Exposure… What is it?

Exposure Chart

A Histogram is a visual way of showing the level of exposure that is in an image. The further right you travel on the histogram, the brighter your image is. It works the same for darkness except it would be further left. A photograph is correctly exposed if it seems like it is peaking more in the middle of the image and does not seem like it is flowing tho the right or the left. You want it more centered.

An example of bad white balance… very orange.

White Balance: the process of adding the opposite color to an image to balance out the color temperature and make it more neutral. Link to article.

Histogram: a graphical representation of the tonal values of a photograph. Shadows or dark tones are displayed on the left side, mid-tones or greys are in the middle, and highlights or brightness is to the right. Link to article.

An example of Bracketing. One higher, just right, and under exposure.

Bracketing: taking multiple images of the same subject, just with different exposure settings. Normally, you would take three images: one a little over your exposure setting, one right on your setting, and one a little under. Link to article.

Exposure Compensation: this is a setting on your camera that allows you to override exposure settings predetermined by the camera. Link to article.

An under exposed example.

Underexposure: an image that is very dark and lacking in bright details. The histogram would be leaning very far left. Link to article.

A correct expose example

Correctly Exposed: an image that is not too bright or dark, in fact it is just right. There are no details lost in shadows or highlight. The histogram seems to hang more in the mid-tones. Link to article.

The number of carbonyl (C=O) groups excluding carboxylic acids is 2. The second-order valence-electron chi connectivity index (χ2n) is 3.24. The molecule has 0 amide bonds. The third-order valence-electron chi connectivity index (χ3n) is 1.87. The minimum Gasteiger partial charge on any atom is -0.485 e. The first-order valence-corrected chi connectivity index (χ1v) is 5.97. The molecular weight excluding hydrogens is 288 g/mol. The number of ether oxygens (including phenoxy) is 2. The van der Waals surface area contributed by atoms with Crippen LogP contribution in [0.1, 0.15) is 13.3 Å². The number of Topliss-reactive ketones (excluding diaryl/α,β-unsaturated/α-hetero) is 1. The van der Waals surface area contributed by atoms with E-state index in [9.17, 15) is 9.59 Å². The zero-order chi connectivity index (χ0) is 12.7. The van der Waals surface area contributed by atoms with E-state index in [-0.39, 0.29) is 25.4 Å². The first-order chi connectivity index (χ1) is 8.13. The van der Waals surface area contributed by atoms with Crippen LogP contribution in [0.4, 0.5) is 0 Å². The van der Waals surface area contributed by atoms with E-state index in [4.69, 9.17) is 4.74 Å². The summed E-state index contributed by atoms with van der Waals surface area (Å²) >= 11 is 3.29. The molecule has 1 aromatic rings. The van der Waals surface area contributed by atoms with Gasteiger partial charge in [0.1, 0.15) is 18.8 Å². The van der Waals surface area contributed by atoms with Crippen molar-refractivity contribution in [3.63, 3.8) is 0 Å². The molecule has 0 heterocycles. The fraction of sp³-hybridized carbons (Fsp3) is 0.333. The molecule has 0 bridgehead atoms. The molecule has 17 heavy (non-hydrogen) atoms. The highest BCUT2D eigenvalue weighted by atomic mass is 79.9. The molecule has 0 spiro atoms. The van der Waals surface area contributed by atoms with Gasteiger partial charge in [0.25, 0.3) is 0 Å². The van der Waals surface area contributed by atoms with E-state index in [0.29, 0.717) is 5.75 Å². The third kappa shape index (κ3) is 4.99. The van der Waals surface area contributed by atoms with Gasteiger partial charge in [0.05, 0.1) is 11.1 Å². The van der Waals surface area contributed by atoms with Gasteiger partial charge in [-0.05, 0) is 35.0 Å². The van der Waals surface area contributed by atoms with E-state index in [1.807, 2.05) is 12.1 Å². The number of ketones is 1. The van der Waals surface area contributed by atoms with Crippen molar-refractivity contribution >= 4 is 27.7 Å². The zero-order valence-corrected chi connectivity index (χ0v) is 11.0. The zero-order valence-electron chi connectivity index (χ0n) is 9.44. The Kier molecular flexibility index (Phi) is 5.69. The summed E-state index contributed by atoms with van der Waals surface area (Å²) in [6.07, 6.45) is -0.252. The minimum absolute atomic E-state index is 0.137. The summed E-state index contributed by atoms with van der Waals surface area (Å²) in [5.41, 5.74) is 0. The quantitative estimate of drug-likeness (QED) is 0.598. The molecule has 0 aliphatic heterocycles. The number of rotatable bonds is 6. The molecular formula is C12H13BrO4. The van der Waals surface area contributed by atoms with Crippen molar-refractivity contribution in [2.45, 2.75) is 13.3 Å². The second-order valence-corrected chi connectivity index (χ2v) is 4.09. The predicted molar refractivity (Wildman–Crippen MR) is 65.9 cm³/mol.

An over exposed example.

Overexposure: an image that is very bright and the details are washed out from the light. The histogram would be leaning very far to the right. Link to article.

Exposure Compensation is a built in method on the camera that allows you to automatically adjust a photos level of exposure before the photo is even taken. Using this automatically moves the histogram a little bit in one direction. It is almost as if the camera is anticipating a darker or brighter image. The shape of the histogram shows you the levels of exposure that are in the image. If the histogram is too far to the right, it means that the image has a lot of highlights and it is really bright.If the image is too far to the left, it has a lot of shadows in it, making the image dark.

While I was guessing the histograms of my images, I was decently surprised at how close I was getting to the actual histogram. For the most part, it is kind of easy to tell if the image is exposed too much to the left or right but it is hard to tell for the middle ground images if it leans farther one way or another. I seemed to look for more bright/dark spots and make a judgment call from there. It was hard to tell if an image was correctly exposed since some images looked really good to me but their histogram seemed to lean more to one side.

Joshua is an amateur Photographer, with his main focus on Graphic Design and Music.